Patients with ruptured ACoA aneurysms were significantly younger (a higher proportion were younger than 60 years of age) than those with unruptured lesions, and a significantly smaller proportion had hypercholesterolemia. A significantly larger proportion of patients with ruptured aneurysms showed an anterior direction of the aneurysm dome around the ACoA, had a bleb(s), and/or had an aneurysm size ≥ 5 mm. Multivariate logistic regression analysis showed that an anterior direction of the aneurysm dome around the ACoA (OR 6.0, p = 0.0012), the presence of a bleb(s) (OR 22, p < 0.0001), and an aneurysm size ≥ 5 mm (OR 3.16, p = 0.035) were significantly associated with ACoA aneurysm rupture.

Conclusions

Findings in the present study demonstrated that the anterior projection of an ACoA aneurysm may be related to rupturing. The authors would perhaps recommend treatment to patients with unruptured ACoA aneurysms that have an anterior dome projection, a bleb(s), and a size ≥ 5 mm.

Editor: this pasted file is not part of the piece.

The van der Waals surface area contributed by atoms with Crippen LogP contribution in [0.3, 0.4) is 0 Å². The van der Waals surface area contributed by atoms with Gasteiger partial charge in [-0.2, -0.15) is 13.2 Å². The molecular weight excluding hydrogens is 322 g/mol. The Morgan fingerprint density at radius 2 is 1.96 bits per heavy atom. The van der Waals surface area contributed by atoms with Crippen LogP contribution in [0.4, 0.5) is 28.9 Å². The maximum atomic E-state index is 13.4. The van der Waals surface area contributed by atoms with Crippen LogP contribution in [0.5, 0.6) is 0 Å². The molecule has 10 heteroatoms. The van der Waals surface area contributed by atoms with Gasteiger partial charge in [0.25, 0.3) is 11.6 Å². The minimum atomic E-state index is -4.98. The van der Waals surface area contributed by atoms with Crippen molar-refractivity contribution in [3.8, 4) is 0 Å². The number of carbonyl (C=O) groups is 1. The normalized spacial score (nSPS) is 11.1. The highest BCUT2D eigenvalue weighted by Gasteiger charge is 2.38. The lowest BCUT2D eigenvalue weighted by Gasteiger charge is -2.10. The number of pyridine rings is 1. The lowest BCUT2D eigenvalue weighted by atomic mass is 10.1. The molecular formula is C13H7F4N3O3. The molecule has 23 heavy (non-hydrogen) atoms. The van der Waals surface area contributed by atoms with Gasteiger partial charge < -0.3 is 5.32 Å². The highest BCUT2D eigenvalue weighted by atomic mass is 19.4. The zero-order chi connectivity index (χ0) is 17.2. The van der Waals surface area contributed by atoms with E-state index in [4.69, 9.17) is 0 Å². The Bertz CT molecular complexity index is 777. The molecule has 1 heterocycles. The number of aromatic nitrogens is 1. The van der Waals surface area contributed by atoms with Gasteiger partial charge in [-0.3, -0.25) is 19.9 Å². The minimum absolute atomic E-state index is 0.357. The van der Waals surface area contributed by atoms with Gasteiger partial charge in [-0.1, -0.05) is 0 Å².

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Hidetoshi Matsukawa, Motoharu Fujii, Gensuke Akaike, Akihiro Uemura, Osamu Takahashi, Yasunari Niimi and Masaki Shinoda

Object

Recent studies have shown that posterior circulation aneurysms, specifically posterior communicating artery (PCoA) aneurysms, are more likely to rupture than other aneurysms. To date, few studies have investigated the factors contributing to PCoA aneurysm rupture. The authors aimed to identify morphological and clinical characteristics predisposing to PCoA aneurysm rupture.

Methods